It was the third in a lengthening chain of cold lousy winter days, and my three-year-old was bouncing off the walls with frustrated energy. So I packed him and his one-year-old sister into the car and headed for the local mall. Not to shop — even when cabin fever hasn’t turned my son into a wild man, shopping with the kids is one of those trials that knock off a good many years in Purgatory. But at the center of our mall is a carpeted area where moms and dads let their kids run round and round before bringing them into just one more store.
Today we didn’t last long. Peter was in great spirits, but he really was jumping with energy, and in between chasing games he began pushing a little boy. The boy’s dad was looking interventionist, so after one futile warning, I carted my son off. I attempted a talk on Why Pushing Is a Bad Thing. Kids don’t like to be pushed, I told Peter. They won’t want to play with you if you push them. Peter answered me in very reasonable tones: “But Mommy, be serious. That’s what boys do.”
I really pity progressive parents who have boys, because even traditional types like me often have problems nowadays working out how they feel about the aggressive, busting-out-all-over quality of the young male. At the age of 18 months Peter saw five minutes of a cowboy movie and the following day he picked up a stick, aimed it at an imaginary target, and said, “Shoot! Shoot!” Soon after, a four-year-old proudly showed him his gun. On our next trip to the supermarket, Peter spotted his heart’s desire in the toy aisle, and began shouting, “I want a gun.”
Why should this have embarrassed me so? As a child I played toy soldiers with an older brother; played cops and robbers and war games with a neighborhood full of boys. My father took us to lots of cowboy movies (my grandmother took care of Disney), and Westerns and World War II were always on TV.
Besides, I knew the way these games worked in a child’s mind: you wanted to win, you were fighting, but you weren’t thinking about killing or even hurting (that was a different kind of fighting, springing up suddenly on schoolyard playgrounds).
What muddied the waters was the rather violent pacifism of the Sixties. The Age of Aquarius reached full swing as I was entering adolescence. The teachers at my Catholic school were enthusiastic participants. We had Joan Baez and Gandhi at Masses, we talked endlessly (at 12 and 13 years of age) about the merits of civil disobedience, draft-dodging, Canada versus jail. We discussed Alice’s Restaurant in religion class. In church we sang “Give Peace a Chance” and “Gonna lay down my swore and shield, / Down by the riverside.” And now, almost twenty years later, my son recites this litany to ward off evil spirits: “Good guys fight bad guys with swords and ropes and guns.”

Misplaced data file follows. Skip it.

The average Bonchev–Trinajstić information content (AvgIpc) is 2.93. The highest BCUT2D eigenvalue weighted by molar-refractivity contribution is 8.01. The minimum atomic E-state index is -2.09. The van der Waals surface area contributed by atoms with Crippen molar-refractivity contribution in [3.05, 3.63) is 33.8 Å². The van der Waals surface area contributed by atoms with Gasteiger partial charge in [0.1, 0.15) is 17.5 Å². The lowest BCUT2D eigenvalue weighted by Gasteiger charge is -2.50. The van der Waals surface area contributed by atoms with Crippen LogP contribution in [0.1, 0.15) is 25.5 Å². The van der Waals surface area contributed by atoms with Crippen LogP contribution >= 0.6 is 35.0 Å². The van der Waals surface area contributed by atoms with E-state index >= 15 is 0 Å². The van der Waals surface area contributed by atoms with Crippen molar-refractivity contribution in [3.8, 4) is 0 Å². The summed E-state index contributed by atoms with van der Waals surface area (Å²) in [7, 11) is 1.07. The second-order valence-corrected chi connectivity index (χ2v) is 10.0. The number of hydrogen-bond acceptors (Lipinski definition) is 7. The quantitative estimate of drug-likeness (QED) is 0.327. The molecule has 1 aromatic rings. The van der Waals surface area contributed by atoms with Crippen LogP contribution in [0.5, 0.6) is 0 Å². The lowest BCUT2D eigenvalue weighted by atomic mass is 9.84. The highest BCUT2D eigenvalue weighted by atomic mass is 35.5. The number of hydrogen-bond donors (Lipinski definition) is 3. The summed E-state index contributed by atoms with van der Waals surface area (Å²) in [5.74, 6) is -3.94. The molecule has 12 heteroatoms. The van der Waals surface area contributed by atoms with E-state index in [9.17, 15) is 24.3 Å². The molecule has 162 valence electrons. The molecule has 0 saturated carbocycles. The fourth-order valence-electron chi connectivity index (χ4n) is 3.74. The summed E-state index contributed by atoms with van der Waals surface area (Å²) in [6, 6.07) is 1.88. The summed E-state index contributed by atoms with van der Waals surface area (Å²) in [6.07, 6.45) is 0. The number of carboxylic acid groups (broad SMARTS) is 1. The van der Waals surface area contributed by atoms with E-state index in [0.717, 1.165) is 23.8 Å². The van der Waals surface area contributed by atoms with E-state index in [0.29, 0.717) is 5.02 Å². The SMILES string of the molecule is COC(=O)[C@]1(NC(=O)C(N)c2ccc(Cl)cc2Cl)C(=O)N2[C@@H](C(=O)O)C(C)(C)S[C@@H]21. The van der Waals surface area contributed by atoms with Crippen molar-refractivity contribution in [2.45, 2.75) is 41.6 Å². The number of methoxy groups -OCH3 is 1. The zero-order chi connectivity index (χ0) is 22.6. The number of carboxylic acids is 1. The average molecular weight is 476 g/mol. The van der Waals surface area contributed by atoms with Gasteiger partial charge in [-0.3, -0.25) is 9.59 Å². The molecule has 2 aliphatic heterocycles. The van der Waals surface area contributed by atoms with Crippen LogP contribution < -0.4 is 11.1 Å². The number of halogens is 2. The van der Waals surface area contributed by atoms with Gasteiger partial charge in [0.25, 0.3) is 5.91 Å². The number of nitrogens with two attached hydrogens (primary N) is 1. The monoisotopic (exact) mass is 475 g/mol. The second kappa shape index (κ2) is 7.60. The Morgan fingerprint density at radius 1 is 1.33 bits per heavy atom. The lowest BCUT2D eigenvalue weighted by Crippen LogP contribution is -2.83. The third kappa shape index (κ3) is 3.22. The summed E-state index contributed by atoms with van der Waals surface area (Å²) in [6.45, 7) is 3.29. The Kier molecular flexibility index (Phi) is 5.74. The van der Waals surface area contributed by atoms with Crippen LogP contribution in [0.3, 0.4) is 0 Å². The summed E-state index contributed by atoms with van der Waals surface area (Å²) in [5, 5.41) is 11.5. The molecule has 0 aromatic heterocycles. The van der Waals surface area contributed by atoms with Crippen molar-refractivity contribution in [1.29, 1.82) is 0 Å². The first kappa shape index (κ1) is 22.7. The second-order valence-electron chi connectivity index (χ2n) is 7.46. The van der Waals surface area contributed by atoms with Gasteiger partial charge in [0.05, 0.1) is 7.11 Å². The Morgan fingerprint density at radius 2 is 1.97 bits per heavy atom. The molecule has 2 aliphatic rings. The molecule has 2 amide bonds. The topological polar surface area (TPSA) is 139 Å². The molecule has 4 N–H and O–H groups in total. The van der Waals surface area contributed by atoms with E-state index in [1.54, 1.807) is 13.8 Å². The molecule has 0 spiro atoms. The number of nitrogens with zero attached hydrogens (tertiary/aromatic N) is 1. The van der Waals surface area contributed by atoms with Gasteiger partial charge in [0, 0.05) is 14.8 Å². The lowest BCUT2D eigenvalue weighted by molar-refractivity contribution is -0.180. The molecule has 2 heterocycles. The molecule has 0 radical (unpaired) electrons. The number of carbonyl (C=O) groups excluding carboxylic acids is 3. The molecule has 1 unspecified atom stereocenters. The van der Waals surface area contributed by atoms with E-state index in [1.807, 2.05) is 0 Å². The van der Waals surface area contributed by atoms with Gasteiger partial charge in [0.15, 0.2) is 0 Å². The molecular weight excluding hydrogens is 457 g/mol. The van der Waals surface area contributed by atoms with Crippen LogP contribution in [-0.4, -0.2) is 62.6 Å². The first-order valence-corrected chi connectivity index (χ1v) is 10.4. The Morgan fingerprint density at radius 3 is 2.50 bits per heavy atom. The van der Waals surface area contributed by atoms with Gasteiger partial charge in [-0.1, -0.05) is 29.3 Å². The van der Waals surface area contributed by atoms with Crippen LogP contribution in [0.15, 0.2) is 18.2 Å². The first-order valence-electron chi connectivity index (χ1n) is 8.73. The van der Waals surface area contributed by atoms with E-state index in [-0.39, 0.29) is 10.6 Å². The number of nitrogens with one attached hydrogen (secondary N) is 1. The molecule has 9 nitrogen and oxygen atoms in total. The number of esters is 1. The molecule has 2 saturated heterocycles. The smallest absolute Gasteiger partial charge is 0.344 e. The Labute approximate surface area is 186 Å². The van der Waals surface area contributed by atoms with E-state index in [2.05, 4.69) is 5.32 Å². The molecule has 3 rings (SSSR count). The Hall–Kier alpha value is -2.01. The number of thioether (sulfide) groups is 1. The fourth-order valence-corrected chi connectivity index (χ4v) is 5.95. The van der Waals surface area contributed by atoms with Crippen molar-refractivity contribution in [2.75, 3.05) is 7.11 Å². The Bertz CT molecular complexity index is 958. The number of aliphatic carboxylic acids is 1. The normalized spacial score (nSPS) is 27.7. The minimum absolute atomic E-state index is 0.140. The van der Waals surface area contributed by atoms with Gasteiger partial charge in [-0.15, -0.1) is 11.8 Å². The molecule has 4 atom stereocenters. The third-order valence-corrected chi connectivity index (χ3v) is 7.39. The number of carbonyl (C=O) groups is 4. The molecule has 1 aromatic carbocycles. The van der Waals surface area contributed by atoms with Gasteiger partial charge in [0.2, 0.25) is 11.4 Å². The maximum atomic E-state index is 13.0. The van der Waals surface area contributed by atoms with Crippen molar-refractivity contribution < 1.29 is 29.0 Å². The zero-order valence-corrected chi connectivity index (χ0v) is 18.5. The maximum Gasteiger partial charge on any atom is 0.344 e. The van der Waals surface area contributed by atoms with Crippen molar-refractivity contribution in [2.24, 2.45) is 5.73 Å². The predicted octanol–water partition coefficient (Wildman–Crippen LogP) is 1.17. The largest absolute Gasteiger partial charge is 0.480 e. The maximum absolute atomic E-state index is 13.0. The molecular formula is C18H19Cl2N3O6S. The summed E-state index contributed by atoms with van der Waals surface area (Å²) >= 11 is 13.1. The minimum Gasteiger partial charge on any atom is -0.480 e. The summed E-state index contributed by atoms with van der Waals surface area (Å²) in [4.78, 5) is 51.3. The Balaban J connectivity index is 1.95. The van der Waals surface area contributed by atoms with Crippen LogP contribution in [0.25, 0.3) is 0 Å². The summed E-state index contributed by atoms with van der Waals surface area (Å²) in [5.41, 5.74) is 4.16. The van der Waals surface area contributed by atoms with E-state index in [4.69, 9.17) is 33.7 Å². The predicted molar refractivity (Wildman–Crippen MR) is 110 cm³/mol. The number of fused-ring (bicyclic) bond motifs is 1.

Suddenly, I feel part of an eccentric Lost Generation, wedged between John Wayne and Rambo. Theoretically, I believe there are causes worth fighting for, worth dying for. Politically, I can identify present-day examples. Historically, I once shot bad guys with the best of them. Still, my Age of Aquarius ID card has had its effect, at least in making me imagine, nonsensically, against all the evidence, that all those other people watching my son in the supermarket or the toy store or the playground must be recoiling in horror or plotting to remove Peter from my evil influence.
Of course, childrearing books don’t do much to counteract these fears. Most of the authors are sensible enough to admit that teaching your child to fly would probably be less taxing than teaching him not to play with guns. But they generally come to this conclusion uneasily, reluctantly, with advice on limiting the imaginary carnage or insinuating lessons on the realities of war and the need for a nuclear-free world. In a way it is a bit unfair to quote from Dr. Spock, since his pacifist pedigree is unequivocal; nevertheless, he expresses forthrightly the doubts many of the others seem to feel: “If I had a three- or four-year-old son who asked me to buy him a gun, I’d tell him — with a friendly smile, not a scowl — that I don’t want to give him a gun for even pretend shooting because there is too much meanness and killing in the world, that we must all learn how to get along in a friendly way together. I’d ask him if he didn’t want some other present instead.”
It’s hard to square such high-voltage angst with my memories of my own play, or with my observations of a child’s struggles to manage his aggressiveness and anger and fearfulness, his need to have unadulterated good guys and bad guys, his need to have good guys win. Moral victories and martyrdoms make up one pole of the Christian ideal of heroism. Defending the innocent and doing battle with evil make up the other. Everybody needs to see bad guys get what’s coming to them at times.
Most of the childrearing books recognize this psychological need in children. But their authors can’t connect the child’s deeply important games with the adult enterprise of Roland or of the heroes of the Iliad. They — and my generation, perhaps — seem to have lost the key to understanding that heroic ideal. If we try to translate it into any kind of time or cause we know, it seems disturbing, alien, unsettling. We have succeeded too well in “understanding” the warrior as a case of arrested development — the terrible twos prolonged into one’s twenties.
So I’m left with a fairly straightforward understanding of what I think about toy guns and GI Joes, but with very mixed feelings. Heaven knows what world Peter will grow up into. But, barring the imminent arrival of the second coming, it is likely to be one equipped with “ropes and swords and guns.” I hope Peter is on the side of the angels (St. Michael is sure to be his favorite). And I hope I can stand it.